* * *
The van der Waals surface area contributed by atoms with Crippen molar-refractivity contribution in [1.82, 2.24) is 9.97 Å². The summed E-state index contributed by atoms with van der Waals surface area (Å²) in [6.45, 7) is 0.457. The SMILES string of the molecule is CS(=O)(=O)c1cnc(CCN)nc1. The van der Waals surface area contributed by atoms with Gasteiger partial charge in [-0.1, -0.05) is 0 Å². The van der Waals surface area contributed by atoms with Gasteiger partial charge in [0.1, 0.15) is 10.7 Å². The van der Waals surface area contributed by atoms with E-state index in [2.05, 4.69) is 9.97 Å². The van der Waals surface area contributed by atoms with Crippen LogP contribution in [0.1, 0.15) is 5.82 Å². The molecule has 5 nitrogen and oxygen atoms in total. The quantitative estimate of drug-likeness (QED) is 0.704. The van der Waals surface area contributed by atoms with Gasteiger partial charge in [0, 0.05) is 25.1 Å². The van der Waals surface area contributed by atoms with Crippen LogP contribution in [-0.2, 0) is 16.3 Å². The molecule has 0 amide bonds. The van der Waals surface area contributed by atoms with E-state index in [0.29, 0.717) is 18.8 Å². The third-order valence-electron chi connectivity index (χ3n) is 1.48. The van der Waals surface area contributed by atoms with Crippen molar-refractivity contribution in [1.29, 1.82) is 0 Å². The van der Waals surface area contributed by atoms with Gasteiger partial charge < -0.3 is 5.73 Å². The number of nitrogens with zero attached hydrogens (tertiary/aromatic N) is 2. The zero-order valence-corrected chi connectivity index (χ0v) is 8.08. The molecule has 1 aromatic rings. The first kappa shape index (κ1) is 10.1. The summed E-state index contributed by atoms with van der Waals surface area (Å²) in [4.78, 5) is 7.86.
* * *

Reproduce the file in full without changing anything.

The van der Waals surface area contributed by atoms with Crippen molar-refractivity contribution in [1.82, 2.24) is 9.97 Å². The summed E-state index contributed by atoms with van der Waals surface area (Å²) in [6.45, 7) is 0.457. The SMILES string of the molecule is CS(=O)(=O)c1cnc(CCN)nc1. The van der Waals surface area contributed by atoms with Gasteiger partial charge in [-0.1, -0.05) is 0 Å². The van der Waals surface area contributed by atoms with Gasteiger partial charge in [0.1, 0.15) is 10.7 Å². The van der Waals surface area contributed by atoms with E-state index in [2.05, 4.69) is 9.97 Å². The van der Waals surface area contributed by atoms with Crippen LogP contribution in [0.1, 0.15) is 5.82 Å². The molecule has 5 nitrogen and oxygen atoms in total. The quantitative estimate of drug-likeness (QED) is 0.704. The van der Waals surface area contributed by atoms with Gasteiger partial charge in [0, 0.05) is 25.1 Å². The van der Waals surface area contributed by atoms with Crippen LogP contribution in [-0.2, 0) is 16.3 Å². The molecule has 0 amide bonds. The van der Waals surface area contributed by atoms with E-state index in [0.29, 0.717) is 18.8 Å². The third-order valence-electron chi connectivity index (χ3n) is 1.48. The van der Waals surface area contributed by atoms with Crippen molar-refractivity contribution in [1.29, 1.82) is 0 Å². The van der Waals surface area contributed by atoms with Gasteiger partial charge < -0.3 is 5.73 Å². The number of nitrogens with zero attached hydrogens (tertiary/aromatic N) is 2. The zero-order valence-corrected chi connectivity index (χ0v) is 8.08. The molecule has 1 aromatic rings. The first kappa shape index (κ1) is 10.1. The summed E-state index contributed by atoms with van der Waals surface area (Å²) in [4.78, 5) is 7.86.